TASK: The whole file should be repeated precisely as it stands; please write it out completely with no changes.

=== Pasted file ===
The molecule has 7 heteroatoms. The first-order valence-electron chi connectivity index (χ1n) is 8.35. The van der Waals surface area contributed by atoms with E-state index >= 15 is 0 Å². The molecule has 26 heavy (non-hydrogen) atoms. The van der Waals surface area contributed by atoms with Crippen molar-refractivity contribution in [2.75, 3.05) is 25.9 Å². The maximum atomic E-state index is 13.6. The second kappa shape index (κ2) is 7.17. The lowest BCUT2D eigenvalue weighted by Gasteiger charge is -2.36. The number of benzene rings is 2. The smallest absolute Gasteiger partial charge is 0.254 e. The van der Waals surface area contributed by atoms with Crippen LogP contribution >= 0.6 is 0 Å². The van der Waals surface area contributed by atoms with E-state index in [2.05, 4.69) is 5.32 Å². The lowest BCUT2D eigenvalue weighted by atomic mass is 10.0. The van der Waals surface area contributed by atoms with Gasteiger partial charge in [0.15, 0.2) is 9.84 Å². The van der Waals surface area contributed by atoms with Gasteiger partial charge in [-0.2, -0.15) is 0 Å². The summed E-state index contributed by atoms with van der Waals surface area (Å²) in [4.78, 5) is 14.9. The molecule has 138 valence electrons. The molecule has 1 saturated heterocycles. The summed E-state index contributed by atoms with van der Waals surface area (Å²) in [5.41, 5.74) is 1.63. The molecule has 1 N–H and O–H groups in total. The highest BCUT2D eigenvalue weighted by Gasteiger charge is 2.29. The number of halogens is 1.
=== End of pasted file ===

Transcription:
The molecule has 7 heteroatoms. The first-order valence-electron chi connectivity index (χ1n) is 8.35. The van der Waals surface area contributed by atoms with E-state index >= 15 is 0 Å². The molecule has 26 heavy (non-hydrogen) atoms. The van der Waals surface area contributed by atoms with Crippen molar-refractivity contribution in [2.75, 3.05) is 25.9 Å². The maximum atomic E-state index is 13.6. The second kappa shape index (κ2) is 7.17. The lowest BCUT2D eigenvalue weighted by Gasteiger charge is -2.36. The number of benzene rings is 2. The smallest absolute Gasteiger partial charge is 0.254 e. The van der Waals surface area contributed by atoms with Crippen LogP contribution >= 0.6 is 0 Å². The van der Waals surface area contributed by atoms with E-state index in [2.05, 4.69) is 5.32 Å². The lowest BCUT2D eigenvalue weighted by atomic mass is 10.0. The van der Waals surface area contributed by atoms with Gasteiger partial charge in [0.15, 0.2) is 9.84 Å². The van der Waals surface area contributed by atoms with Gasteiger partial charge in [-0.2, -0.15) is 0 Å². The summed E-state index contributed by atoms with van der Waals surface area (Å²) in [4.78, 5) is 14.9. The molecule has 138 valence electrons. The molecule has 1 saturated heterocycles. The summed E-state index contributed by atoms with van der Waals surface area (Å²) in [5.41, 5.74) is 1.63. The molecule has 1 N–H and O–H groups in total. The highest BCUT2D eigenvalue weighted by Gasteiger charge is 2.29. The number of halogens is 1.